Florida’s educational system makes workforce readiness the top priority at every level.
At-A-Glance: Florida Education
|Public Schools (K-12)||3,736|
|Average Teacher Salary (K-12)||$46,922|
|Pre-K-12 Per-Student State & Local Funding||$6,988|
Independent Colleges & Universities of Florida (ICUF)
|Non-Public Postsecondary Schools (including technical & trade schools)||821|
|Public Technical & Trade Schools||45|
» The 2008 Quality Counts report — a national comparison of state education systems — put Florida’s public school system among the nation’s top 15. In K-12 Student Achievement, Florida was No. 7, based in part on outstanding student participation and performance in Advanced Placement (AP) programs.
» The College Board ranked Florida 4th in the nation for the percentage of 2007 public high school graduates passing an AP exam.
» Three Florida high schools were among the top 10 in a 2007 ranking of America’s Best High Schools by U.S. News and World Report.
» Florida was one of only four states to show significant improvement in 4th- and 8th-grade reading on the National Assessment of Educational Progress — tests taken by students in all states. Only three states showed greater gains in 4th-grade math. In 8th-grade writing, Florida ranked 9th overall.Prepping a Solid Workforce
Florida is serious about growing a well-educated workforce, and it shows. At every level — from preschool through college — Florida’s educational system is aimed at readying the next generation for the challenges and opportunities they’re likely to face in the workplace.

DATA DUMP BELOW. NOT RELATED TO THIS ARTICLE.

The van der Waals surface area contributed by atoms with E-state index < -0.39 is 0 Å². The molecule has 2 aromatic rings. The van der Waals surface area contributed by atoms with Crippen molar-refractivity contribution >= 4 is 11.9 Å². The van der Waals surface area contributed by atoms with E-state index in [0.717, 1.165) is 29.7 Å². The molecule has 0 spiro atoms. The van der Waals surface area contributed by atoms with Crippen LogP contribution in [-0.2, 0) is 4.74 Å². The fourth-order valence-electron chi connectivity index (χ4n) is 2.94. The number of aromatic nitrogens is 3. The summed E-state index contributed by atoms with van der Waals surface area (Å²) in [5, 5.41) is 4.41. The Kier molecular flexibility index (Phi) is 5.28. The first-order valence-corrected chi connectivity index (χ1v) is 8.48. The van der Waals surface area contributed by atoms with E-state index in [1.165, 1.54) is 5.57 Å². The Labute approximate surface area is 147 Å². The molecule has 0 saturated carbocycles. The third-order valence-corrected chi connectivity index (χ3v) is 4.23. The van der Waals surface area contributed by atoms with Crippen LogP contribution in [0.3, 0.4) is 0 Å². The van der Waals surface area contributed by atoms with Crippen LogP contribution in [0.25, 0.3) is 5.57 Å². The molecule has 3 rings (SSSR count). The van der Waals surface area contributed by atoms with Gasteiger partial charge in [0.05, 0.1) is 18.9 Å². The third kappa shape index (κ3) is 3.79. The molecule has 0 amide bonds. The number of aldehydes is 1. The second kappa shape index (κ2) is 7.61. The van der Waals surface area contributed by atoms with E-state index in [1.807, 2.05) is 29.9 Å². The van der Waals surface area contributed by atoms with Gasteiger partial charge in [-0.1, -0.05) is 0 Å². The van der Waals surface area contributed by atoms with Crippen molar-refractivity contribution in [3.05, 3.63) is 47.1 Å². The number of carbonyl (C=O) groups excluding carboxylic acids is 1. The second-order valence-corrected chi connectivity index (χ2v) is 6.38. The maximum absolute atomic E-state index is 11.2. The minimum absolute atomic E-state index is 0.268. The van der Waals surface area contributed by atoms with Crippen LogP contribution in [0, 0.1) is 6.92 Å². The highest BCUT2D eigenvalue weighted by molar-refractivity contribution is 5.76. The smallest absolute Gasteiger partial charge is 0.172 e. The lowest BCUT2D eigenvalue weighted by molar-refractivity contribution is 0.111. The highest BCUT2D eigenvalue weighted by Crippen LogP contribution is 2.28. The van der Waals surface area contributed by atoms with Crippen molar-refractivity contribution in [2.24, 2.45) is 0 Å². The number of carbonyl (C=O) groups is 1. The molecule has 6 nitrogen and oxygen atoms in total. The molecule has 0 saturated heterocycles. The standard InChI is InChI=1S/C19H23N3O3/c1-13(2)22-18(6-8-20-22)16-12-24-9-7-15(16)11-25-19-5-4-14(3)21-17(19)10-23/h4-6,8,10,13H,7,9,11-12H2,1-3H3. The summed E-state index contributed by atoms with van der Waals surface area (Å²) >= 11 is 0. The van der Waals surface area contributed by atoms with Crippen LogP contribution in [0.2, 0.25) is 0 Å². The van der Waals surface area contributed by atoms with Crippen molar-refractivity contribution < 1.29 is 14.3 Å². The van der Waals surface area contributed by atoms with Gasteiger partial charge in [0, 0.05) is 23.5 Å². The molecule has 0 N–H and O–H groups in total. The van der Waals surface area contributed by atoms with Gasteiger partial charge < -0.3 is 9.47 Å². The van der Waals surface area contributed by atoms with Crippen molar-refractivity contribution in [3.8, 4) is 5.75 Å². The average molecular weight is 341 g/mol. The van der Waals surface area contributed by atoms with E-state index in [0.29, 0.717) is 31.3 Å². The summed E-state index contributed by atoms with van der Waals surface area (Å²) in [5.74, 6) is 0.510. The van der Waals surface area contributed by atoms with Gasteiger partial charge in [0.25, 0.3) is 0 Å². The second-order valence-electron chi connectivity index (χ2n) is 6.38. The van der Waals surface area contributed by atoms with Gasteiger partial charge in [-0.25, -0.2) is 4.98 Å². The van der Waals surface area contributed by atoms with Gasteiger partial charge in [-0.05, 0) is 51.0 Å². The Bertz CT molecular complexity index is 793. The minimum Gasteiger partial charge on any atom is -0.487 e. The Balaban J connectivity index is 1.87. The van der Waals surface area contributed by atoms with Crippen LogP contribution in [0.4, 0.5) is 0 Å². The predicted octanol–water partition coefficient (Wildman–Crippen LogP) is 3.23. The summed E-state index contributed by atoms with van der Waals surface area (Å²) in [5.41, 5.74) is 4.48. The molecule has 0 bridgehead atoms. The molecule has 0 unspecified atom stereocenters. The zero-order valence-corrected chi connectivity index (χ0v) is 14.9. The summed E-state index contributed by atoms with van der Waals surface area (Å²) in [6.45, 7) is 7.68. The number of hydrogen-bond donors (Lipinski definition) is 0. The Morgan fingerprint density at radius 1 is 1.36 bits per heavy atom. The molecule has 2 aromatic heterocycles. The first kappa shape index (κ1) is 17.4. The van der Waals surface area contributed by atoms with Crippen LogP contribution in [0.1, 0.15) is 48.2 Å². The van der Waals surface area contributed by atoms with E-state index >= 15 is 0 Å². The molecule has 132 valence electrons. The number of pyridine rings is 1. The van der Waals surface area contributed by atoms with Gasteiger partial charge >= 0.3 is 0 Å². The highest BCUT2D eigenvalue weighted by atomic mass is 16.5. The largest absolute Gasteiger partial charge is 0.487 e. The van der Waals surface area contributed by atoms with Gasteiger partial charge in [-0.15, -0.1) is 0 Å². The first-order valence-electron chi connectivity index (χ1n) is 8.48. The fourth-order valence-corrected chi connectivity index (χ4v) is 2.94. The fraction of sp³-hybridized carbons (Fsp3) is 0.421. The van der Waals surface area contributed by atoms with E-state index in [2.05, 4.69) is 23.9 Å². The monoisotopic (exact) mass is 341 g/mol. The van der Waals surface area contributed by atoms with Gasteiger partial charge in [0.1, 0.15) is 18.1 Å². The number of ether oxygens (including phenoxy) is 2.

In 2005, Florida became one of the first states to incorporate a Voluntary Prekindergarten (VPK) program into its statewide public school system. Since then, more than 100,000 children have enrolled annually in VPK programs that help them get a head-start on acquiring basic skills that will later translate into higher test scores and higher lifetime earnings.
Teen Trendsetter Reading Mentors and the Talented Twenty program are two examples of how Florida students are encouraged to strive for better grades and pursue academic excellence at every level. [Photo (top): Volunteer U.S.A. Foundation]
Within the statewide K-12 school system, workforce preparation is a priority in curriculum development. The A++ Plan, which took effect at Florida schools in fall 2007, calls for increased emphasis on career planning and related coursework at the middle and high school levels, as well as tougher reading and mathematics requirements for all.
Furthermore, the 2007 Florida Career and Professional Education Act ensures that core courses are specifically designed to address emerging academic and labor market needs and to meet the requirements for industry standards. In addition, every school district in Florida must have at least one high school-based career and professional academy up and running in fall 2008. Students who complete the rigorous academic curriculum offered at these academies receive a standard high school diploma, the highest available industry certification and, in many cases, college credits.
Beginning in 2008-2009, high school diplomas in Florida will show a student’s specific major area of interest, as well as designations for completion of accelerated college credit courses, career education certification and the Florida Ready to Work Credential, if applicable.